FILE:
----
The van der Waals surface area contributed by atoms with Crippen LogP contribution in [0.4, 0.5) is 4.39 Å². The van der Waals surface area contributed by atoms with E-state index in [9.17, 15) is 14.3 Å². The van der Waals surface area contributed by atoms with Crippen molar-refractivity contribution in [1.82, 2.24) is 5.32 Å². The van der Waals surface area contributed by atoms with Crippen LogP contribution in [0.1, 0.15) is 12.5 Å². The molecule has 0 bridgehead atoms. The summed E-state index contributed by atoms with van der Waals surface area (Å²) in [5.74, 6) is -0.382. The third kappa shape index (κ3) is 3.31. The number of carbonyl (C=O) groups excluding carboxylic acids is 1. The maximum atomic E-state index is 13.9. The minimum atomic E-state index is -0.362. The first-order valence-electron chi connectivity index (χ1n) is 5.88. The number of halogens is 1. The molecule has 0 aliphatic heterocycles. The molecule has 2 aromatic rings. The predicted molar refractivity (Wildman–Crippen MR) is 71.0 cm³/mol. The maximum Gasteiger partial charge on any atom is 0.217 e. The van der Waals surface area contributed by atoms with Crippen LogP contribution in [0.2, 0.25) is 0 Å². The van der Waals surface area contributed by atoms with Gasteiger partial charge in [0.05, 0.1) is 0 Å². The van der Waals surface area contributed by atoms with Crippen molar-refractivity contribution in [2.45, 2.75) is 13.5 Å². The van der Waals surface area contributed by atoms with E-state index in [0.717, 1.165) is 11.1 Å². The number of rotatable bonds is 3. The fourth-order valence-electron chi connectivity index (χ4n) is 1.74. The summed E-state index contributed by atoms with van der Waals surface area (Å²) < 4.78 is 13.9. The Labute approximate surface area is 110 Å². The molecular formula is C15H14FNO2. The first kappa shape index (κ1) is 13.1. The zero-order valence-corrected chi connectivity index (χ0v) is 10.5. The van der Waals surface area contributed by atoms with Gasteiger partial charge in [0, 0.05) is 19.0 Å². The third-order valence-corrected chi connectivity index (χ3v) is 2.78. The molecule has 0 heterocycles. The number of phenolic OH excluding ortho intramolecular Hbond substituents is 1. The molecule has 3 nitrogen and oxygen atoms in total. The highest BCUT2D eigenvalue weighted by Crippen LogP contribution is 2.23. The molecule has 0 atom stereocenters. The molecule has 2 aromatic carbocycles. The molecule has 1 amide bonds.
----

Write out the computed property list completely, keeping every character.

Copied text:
The van der Waals surface area contributed by atoms with Crippen LogP contribution in [0.4, 0.5) is 4.39 Å². The van der Waals surface area contributed by atoms with E-state index in [9.17, 15) is 14.3 Å². The van der Waals surface area contributed by atoms with Crippen molar-refractivity contribution in [1.82, 2.24) is 5.32 Å². The van der Waals surface area contributed by atoms with Crippen LogP contribution in [0.1, 0.15) is 12.5 Å². The molecule has 0 bridgehead atoms. The summed E-state index contributed by atoms with van der Waals surface area (Å²) in [5.74, 6) is -0.382. The third kappa shape index (κ3) is 3.31. The number of carbonyl (C=O) groups excluding carboxylic acids is 1. The maximum atomic E-state index is 13.9. The minimum atomic E-state index is -0.362. The first-order valence-electron chi connectivity index (χ1n) is 5.88. The number of halogens is 1. The molecule has 0 aliphatic heterocycles. The molecule has 2 aromatic rings. The predicted molar refractivity (Wildman–Crippen MR) is 71.0 cm³/mol. The maximum Gasteiger partial charge on any atom is 0.217 e. The van der Waals surface area contributed by atoms with Crippen LogP contribution in [0.2, 0.25) is 0 Å². The van der Waals surface area contributed by atoms with Gasteiger partial charge in [0.05, 0.1) is 0 Å². The van der Waals surface area contributed by atoms with Crippen molar-refractivity contribution in [2.45, 2.75) is 13.5 Å². The van der Waals surface area contributed by atoms with E-state index in [0.717, 1.165) is 11.1 Å². The number of rotatable bonds is 3. The fourth-order valence-electron chi connectivity index (χ4n) is 1.74. The summed E-state index contributed by atoms with van der Waals surface area (Å²) < 4.78 is 13.9. The Labute approximate surface area is 110 Å². The molecular formula is C15H14FNO2. The first kappa shape index (κ1) is 13.1. The zero-order valence-corrected chi connectivity index (χ0v) is 10.5. The van der Waals surface area contributed by atoms with Gasteiger partial charge in [0, 0.05) is 19.0 Å². The third-order valence-corrected chi connectivity index (χ3v) is 2.78. The molecule has 0 heterocycles. The number of phenolic OH excluding ortho intramolecular Hbond substituents is 1. The molecule has 3 nitrogen and oxygen atoms in total. The highest BCUT2D eigenvalue weighted by Crippen LogP contribution is 2.23. The molecule has 0 atom stereocenters. The molecule has 2 aromatic carbocycles. The molecule has 1 amide bonds.